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What's Your Slavery Footprint?

Learn more about what you buy and where it comes from


There's a kind of constant fantasy that we Americans perpetuate that everything we buy is paid for fairly all the way down to its source material. That the clothes you're wearing were made by workers earning living wages, that the cotton they spin into blue jeans was picked by people who get to go home after working eight hour shifts. Either we keep that fantasy in our heads or we don't think very much about where our stuff comes from at all. We buy it at the store from friendly salespeople who are presumably making enough to get by and that's about all we know about it. 

But the truth is that we depend upon a lot of injustice in order to keep things as cheap as they are in this country. Go far enough down the line, and you'll even start dealing with straight-up slave labor. Those shoes you're wearing, that phone you're texting with, that computer you're using? Don't be surprised if all these things got to you, at least in part, via the hands of slaves.

You can check to see exactly how many unpaid workers are working for you thanks to the folks over at Slavery Footprint. Just take a brief quiz about your consumer habits--what kind of clothes you own, what kind of food you eat, how you get around on a day to day basis--and the widget will calculate how many slaves you depend on. 

I got 28. That's a lot more than I was expecting, as I have a pretty light consumer footprint. But then again, even one would be a lot more than I'm comfortable with. Based on what's known about the sourcing tendencies of certain companies, coupled with labor statistics of certain countries, the website can tally up a number for you. It should probably make you uncomfortable. It did for me.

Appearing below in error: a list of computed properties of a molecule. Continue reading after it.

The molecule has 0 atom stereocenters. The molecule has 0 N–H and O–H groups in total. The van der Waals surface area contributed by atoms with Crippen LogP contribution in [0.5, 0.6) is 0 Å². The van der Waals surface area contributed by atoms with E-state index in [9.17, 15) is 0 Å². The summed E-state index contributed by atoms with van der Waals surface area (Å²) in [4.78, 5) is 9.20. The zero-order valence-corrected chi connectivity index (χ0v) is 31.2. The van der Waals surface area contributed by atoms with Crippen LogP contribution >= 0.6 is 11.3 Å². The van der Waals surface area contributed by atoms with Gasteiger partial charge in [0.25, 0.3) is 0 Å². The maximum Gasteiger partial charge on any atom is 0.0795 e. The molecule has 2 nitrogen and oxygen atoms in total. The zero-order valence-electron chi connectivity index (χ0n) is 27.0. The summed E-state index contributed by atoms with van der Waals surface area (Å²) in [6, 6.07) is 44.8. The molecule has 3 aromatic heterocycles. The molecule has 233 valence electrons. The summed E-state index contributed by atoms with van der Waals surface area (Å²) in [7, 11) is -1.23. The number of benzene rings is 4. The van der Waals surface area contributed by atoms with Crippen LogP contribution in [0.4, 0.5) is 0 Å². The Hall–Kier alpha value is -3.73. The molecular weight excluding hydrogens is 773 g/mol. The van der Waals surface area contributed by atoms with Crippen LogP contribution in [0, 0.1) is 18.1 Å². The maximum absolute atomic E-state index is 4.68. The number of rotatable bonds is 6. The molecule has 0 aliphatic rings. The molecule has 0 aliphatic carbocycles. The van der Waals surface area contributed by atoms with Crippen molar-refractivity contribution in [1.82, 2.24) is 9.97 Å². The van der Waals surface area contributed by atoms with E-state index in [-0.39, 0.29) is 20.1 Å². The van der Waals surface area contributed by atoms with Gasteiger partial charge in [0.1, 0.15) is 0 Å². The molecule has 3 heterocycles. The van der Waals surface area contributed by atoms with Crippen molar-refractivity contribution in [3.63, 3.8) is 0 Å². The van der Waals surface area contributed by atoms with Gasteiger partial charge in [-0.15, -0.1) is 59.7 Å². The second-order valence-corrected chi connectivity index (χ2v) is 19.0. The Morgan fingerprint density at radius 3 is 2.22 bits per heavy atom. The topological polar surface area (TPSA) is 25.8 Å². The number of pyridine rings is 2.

Once you know your own slavery footprint, you can set about learning which brands have questionable sources and which are probably OK. Of course, it's hard to trace every element of every product ever made. If you have anywhere near average consumer habits, lots of what you buy will have some kind of sketchy background. The supply chain in this country just isn't clean. Most of our products come from cheap sources overseas. It's hard to track them down. But by putting what information is known out there for the public to take in, Slavery Footprint is helping to connect consumers to the products they buy. They've developed an app that helps you look up the sources of potential purchases on the go so you can start to steer yourself away from unethically sourced brands and towards a freer world.